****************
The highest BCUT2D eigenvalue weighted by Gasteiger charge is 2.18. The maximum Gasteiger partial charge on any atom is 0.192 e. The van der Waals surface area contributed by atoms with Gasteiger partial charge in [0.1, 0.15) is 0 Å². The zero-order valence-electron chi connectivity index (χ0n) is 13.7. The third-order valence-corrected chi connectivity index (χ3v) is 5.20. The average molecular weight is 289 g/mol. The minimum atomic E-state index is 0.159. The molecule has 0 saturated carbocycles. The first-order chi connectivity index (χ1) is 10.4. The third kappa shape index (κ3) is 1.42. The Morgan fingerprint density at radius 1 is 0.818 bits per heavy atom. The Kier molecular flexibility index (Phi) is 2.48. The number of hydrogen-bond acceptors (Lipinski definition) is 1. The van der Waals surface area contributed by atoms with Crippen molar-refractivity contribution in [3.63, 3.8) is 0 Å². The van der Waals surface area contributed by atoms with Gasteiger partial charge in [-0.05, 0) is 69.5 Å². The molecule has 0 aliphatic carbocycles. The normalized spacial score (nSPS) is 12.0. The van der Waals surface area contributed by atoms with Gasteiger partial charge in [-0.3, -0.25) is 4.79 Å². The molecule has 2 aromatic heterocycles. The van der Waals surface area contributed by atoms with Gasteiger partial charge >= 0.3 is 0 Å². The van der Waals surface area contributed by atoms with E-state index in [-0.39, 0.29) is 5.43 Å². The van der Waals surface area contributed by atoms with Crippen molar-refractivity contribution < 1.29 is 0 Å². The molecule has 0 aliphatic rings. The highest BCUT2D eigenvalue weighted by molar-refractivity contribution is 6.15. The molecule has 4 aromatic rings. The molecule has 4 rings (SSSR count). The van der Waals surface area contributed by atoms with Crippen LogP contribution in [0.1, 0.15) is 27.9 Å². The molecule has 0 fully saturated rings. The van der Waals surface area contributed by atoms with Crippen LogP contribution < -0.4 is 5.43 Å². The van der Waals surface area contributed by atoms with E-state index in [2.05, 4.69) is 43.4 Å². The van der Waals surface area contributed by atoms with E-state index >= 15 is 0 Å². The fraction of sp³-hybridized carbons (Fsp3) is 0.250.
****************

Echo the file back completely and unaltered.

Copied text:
The highest BCUT2D eigenvalue weighted by Gasteiger charge is 2.18. The maximum Gasteiger partial charge on any atom is 0.192 e. The van der Waals surface area contributed by atoms with Gasteiger partial charge in [0.1, 0.15) is 0 Å². The zero-order valence-electron chi connectivity index (χ0n) is 13.7. The third-order valence-corrected chi connectivity index (χ3v) is 5.20. The average molecular weight is 289 g/mol. The minimum atomic E-state index is 0.159. The molecule has 0 saturated carbocycles. The first-order chi connectivity index (χ1) is 10.4. The third kappa shape index (κ3) is 1.42. The Morgan fingerprint density at radius 1 is 0.818 bits per heavy atom. The Kier molecular flexibility index (Phi) is 2.48. The number of hydrogen-bond acceptors (Lipinski definition) is 1. The van der Waals surface area contributed by atoms with Crippen molar-refractivity contribution in [3.63, 3.8) is 0 Å². The van der Waals surface area contributed by atoms with Gasteiger partial charge in [-0.05, 0) is 69.5 Å². The molecule has 0 aliphatic carbocycles. The normalized spacial score (nSPS) is 12.0. The van der Waals surface area contributed by atoms with Gasteiger partial charge in [-0.3, -0.25) is 4.79 Å². The molecule has 2 aromatic heterocycles. The van der Waals surface area contributed by atoms with Gasteiger partial charge >= 0.3 is 0 Å². The van der Waals surface area contributed by atoms with E-state index in [-0.39, 0.29) is 5.43 Å². The van der Waals surface area contributed by atoms with Crippen molar-refractivity contribution < 1.29 is 0 Å². The molecule has 0 aliphatic rings. The highest BCUT2D eigenvalue weighted by molar-refractivity contribution is 6.15. The molecule has 4 aromatic rings. The molecule has 4 rings (SSSR count). The van der Waals surface area contributed by atoms with Crippen LogP contribution in [0.1, 0.15) is 27.9 Å². The molecule has 0 fully saturated rings. The van der Waals surface area contributed by atoms with Crippen LogP contribution < -0.4 is 5.43 Å². The van der Waals surface area contributed by atoms with E-state index in [2.05, 4.69) is 43.4 Å². The van der Waals surface area contributed by atoms with E-state index >= 15 is 0 Å². The fraction of sp³-hybridized carbons (Fsp3) is 0.250.